Bergamot is one of my favorite essential oils. If you’re not on the bergamot train yet, my goal is that you will be after reading this post!
You’re going to learn:
- What bergamot actually is, where it comes from, and some interesting facts about its historical use
- The super-common product that uses bergamot that you probably already have
- The many benefits of this citrus-scented essential oil
- How you can use it for your DIY essential oil projects
- Safety precautions for bergamot essential oil
- And more!
Bergamot is just so useful. If it’s not a regular member of your storage box yet, it should be. Here’s why:
What is Bergamot Essential Oil?
Bergamot is a citrus fruit common in Europe and tropical areas. Commercially, it’s primarily grown in the Calabria region of Italy. It’s sometimes called a bergamot orange even though it has more of a lemon-y taste, except sweeter.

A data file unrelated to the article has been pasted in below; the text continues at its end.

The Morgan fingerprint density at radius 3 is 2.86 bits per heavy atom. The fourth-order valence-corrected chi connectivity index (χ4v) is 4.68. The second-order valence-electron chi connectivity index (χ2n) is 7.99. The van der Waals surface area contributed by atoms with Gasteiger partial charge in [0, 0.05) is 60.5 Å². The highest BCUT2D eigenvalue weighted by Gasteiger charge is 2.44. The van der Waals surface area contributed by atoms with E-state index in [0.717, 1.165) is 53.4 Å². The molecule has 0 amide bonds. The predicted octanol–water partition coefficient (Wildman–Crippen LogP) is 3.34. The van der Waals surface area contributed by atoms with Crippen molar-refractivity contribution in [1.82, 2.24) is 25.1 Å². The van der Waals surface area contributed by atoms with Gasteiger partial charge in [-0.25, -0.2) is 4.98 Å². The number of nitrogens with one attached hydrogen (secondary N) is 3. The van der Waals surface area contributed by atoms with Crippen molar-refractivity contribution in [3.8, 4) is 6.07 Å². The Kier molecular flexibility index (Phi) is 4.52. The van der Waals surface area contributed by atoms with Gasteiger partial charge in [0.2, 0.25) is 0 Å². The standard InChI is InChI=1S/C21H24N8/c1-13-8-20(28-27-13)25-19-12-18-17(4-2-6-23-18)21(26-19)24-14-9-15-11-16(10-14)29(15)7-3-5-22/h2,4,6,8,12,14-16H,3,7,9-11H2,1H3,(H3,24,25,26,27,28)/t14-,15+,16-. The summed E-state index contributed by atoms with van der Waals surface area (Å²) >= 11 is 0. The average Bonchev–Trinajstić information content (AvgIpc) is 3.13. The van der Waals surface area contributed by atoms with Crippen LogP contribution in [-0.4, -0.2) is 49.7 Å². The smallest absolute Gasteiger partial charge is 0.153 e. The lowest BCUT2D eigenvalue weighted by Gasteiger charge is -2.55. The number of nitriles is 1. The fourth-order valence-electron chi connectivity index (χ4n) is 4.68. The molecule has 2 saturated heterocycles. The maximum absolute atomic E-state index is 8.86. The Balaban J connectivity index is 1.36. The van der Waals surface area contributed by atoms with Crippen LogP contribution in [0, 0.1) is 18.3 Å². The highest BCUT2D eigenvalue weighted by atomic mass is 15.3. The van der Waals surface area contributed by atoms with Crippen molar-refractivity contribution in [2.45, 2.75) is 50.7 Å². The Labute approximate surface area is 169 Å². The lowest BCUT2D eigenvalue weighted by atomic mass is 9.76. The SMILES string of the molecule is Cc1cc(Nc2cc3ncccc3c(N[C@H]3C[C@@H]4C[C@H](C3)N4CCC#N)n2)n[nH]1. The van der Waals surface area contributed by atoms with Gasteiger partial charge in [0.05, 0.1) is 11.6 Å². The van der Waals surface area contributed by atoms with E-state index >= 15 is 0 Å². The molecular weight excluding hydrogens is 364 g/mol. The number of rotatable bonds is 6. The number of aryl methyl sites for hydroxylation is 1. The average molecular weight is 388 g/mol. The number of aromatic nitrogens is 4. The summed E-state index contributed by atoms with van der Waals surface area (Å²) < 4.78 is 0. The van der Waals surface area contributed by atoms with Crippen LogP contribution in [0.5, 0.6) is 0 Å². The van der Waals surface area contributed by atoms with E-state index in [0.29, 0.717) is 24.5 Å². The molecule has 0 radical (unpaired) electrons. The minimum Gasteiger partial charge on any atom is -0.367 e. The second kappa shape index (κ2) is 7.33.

You’ve probably already had a bergamot product before without even knowing it: the difference between standard black tea and Earl Gray is the addition of bergamot! Black tea becomes what we call “Earl Gray” tea once bergamot has been added. Aside from tea, people make all kinds of interesting things using bergamot, including jams, marmalades, vinaigrettes, and more.
Of course, our favorite variety of bergamot is its essential oil form! Like most citrus essential oils, bergamot essential oil is cold pressed. Sometimes called cold expression, this method differs from steam distillation in that a powerful machine is used to crush the rinds of the fruit. Oils rise to the surface of the liquid produced by doing so, and that’s skimmed off to produce the oil.
Bergamot has many more benefits than you might think!
Let’s explore a few now.
The Benefits of Bergamot Essential Oil